PAYANIGA

Travel Blog by Prashanth M

Bheemeshwara to Halgodu

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Beginning of the story – Beginning & Bheemeshwara

Sampath & Nayana pored a bucketfull of water on our hopes of taking a quick nap. They urged us to start immediately. Time was slipping by. It was already 5PM, the race was on between us and the Sun God. We packed quickly and our second leg of the day started. Initial stretch was a pretty steep hike. With filled stomach, weary legs, heavy backpack, we progressed slowly. Our intention was to cover the steep stretch before sunset. We hiked non-stop amidst dense forest for half an hour to reach the peak. From then onwards it was almost flat land with small gradients going up and down. We stopped for 5 minutes at the peak, sat silently listening to the natural sounds around. Ah! what a bliss it was!

Energy recharged, we continued. From then onwards it was like a jeep track till the village Mayyalli, our next pit-stop. We walked leisurely as we had no other major steep hike to be covered. The lone house @ Mayyalli village was like visiting a relative after a long time. They spoke with us as if we knew them from ages. I was bowled by the hospitality of the people over there in Sharavathi valley. Sampath & Nayana knew them since they are regular trekkers in that region. We spent a good 20 minutes there. Few photos clicked and we were on our way.

En route, we had to cross paddy fields walking through them. In one place moving like a train one behind the other for almost 400-500 meters. Rest of the journey was similar, slow paced, walking through fields – paddy, sugarcane. We passed 3-4 villages on the way, where villagers spoke to us very nicely. Many of them enquirred our route and asked us to take rest & offered water – which you never find in any of bigger towns in India. 7.45 PM, finally reached our destination – Halgodu village. Village comprising of just one house of Mr. Jinadatta Gowdaru.

    The house was full with family members & relatives, with marriage preparations of daughter of Jinadatta Gowdaru. Though they were busy with marriage work, they still offered us place to sleep & to cook food. Nayana & Umapathi got busy with tea preparation & dinner. We sat massaging our foot, chatting with the kids & waiting for the tea. The wait seemed eternal, though it was 15 mins. After tea & snacks, we headed towards Aalemane (small scale jaggery preparation). Walking without torches in moonlight was a great experience. A short walk of 15 minutes, we were there. Tasted jaggery, drank sugarcane juice, ate sugarcane – and there was no space for dinner! Jaggery in these parts is bit different. It will be in a semi liquid state and not hard jaggery. It was like munching a chocolate bar. While chatting with the ‘aalemane’ owner, I found out that he is a relative of me – he is my cousin brother’s wife’s grandma’s brother! Small world, huh!!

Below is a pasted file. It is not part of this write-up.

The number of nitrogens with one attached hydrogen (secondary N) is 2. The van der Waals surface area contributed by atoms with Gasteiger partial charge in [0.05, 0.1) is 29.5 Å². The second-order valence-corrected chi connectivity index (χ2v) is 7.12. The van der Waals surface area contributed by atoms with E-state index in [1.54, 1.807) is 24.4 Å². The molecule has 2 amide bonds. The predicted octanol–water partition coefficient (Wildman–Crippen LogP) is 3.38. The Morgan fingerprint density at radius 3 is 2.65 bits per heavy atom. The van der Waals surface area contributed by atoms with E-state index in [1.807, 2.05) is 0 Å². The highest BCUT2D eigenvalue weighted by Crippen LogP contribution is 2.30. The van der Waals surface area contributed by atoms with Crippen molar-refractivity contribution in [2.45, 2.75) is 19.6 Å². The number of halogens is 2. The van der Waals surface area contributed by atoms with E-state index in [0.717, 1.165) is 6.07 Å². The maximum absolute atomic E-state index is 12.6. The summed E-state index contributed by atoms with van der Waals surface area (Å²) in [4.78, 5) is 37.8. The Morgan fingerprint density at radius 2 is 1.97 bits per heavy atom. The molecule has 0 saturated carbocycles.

Back to Halgodu home for dinner. By the time we reached home. I was hungry! After a sumptuous food, we spread our sleeping mats. It was not much cold and thin blankets that we had carried were sufficient. In less than 5 minutes, Sampath woke me up and it was 6 in the morning & time for us to start towards Dabbe falls.

4 Comments

  1. Thanks Srik. Dabbe will be posted in a day or two.

    Rajesh, this stretch was bit leisurely except for the initial climb. But from Channekallu to Bheemeshwara & then to Halgodu was done same day – which was tiring.

    Shashikiran, thanks & welcome to payaniga. Do visit & comment regularly.

  2. Terrific site. Neat pictures, compelling narration. I plan to come often.

  3. finding out that the owner of the alemane is a relative of yours is the best part of this part of the trek. looks like that this part is quiet a leisurely trek.

  4. Nice description. Briefly covers all the points.

    MayyaLLi’s mention is not complete without a mention of the super water we were offered there!! I must say that Sharavathi valley has the sweetest water, but this village’s water had some extra thing that gave it a heavenly touch.

    Yes, as you say, the villagers are very good in this part of the world.

    Awaiting the Dabbe description.

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